A school in New York State was able to improve their energy-efficiency and reduce their energy bills with the help of the New York State Energy Research and Development Authority.
Hackett Middle School in Albany County, New York, planned an extensive renovation in 2008. The school was one of the first junior high schools in the U.S. when it was built back in 1926. It became a middle school in 1974. It expanded further in 2000 when grade six students were admitted.
These expansion plans necessitated extensive renovations. The school now had 720 students and faculty in a building which was designed in the days before energy efficient lighting, windows, heating, and water systems.
The school planned to renovate classrooms and science labs, to renovate music and art rooms, to upgrade the library/media center, and to improve the gymnasium and swimming pool. The school’s two cafeterias also needed renovating. The staff areas were part of the upgrade: a nurse’s suite, faculty work areas, and administrative support areas were part of the plan.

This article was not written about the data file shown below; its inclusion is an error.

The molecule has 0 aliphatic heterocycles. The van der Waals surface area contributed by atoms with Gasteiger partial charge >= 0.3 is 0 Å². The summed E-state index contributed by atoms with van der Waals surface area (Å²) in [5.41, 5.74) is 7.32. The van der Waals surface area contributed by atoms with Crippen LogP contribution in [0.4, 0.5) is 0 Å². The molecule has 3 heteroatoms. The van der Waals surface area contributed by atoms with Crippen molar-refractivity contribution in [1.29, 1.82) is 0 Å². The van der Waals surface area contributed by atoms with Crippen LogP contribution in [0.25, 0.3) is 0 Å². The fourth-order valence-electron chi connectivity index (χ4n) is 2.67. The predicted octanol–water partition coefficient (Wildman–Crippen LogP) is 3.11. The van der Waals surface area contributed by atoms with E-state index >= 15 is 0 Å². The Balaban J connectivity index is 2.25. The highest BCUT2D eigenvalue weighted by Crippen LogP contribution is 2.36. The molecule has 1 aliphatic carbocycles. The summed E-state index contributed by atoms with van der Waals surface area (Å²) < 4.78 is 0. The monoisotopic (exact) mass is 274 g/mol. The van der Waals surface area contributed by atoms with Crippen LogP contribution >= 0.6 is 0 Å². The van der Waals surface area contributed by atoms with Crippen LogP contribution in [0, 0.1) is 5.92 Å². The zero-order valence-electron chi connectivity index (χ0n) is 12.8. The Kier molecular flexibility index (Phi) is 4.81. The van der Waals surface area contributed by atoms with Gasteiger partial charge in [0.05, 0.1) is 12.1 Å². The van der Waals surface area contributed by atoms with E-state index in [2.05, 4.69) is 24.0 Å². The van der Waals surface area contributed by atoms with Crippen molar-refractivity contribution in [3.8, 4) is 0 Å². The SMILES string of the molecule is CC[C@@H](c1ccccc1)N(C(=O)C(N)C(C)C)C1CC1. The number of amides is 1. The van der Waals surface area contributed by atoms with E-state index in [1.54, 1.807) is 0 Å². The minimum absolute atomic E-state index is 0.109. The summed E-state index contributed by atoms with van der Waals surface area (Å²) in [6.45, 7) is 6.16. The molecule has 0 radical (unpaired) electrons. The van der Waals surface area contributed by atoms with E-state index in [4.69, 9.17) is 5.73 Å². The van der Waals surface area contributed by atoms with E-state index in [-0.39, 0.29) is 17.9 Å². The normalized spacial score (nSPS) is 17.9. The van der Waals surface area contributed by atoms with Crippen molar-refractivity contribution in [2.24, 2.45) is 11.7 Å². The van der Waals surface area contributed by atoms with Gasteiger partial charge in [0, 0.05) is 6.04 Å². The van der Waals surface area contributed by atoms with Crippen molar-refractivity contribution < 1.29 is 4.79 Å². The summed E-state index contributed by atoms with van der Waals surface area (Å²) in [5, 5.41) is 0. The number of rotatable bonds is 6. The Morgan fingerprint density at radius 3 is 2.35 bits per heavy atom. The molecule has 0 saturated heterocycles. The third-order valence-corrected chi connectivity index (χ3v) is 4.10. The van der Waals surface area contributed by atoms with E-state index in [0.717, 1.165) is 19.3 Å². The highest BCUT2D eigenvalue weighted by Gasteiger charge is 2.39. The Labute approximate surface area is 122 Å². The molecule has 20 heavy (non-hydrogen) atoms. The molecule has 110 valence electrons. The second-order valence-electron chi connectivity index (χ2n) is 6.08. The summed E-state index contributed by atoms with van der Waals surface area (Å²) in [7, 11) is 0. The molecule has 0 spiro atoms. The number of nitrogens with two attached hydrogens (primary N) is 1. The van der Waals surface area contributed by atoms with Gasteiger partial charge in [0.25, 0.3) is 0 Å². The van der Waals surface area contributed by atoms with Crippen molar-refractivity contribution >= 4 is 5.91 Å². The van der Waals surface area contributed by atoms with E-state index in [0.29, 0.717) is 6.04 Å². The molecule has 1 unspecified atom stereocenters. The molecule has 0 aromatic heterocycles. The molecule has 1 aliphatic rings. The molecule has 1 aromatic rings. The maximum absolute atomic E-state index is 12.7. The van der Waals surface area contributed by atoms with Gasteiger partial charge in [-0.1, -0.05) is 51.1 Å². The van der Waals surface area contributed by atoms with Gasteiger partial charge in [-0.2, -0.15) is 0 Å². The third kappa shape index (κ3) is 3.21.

The school wanted to be energy-efficient, and to reduce their carbon footprint.
The energy saving project
NYSERDA used Einhorn Yaffee Prescott, A&E (EYP) and L&S Engineering to analyze possible ways to improve energy efficiency for the new construction project. The final design for a High Performance building exceeded code by 34.3%. The design work was done by Envision Architects and Excel Engineering, with input from EYP/L&S.
The project implemented a variety of energy-efficient designs, which included:
Upgrades included a variable air volume ventilation system, a variable speed fan in the cooling tower, a dual fuel hot water boiler system, and a high-efficiency chiller system.
High-efficiency lighting and lighting control systems were installed to use less energy but maintain good lighting for the students
These energy-efficient designs are estimated to result in the new Hackett Middle School using 35.3% less energy.
The school will save 811,735 kWh of energy, and will save 163.4 kWh of summer peak demand.
The total energy cost savings will be more than $262,604.
This upgrade was made possible with an incentive from NYSERDA of $272,863.
Sources used in researching this article include NYSERDA: New Construction Program
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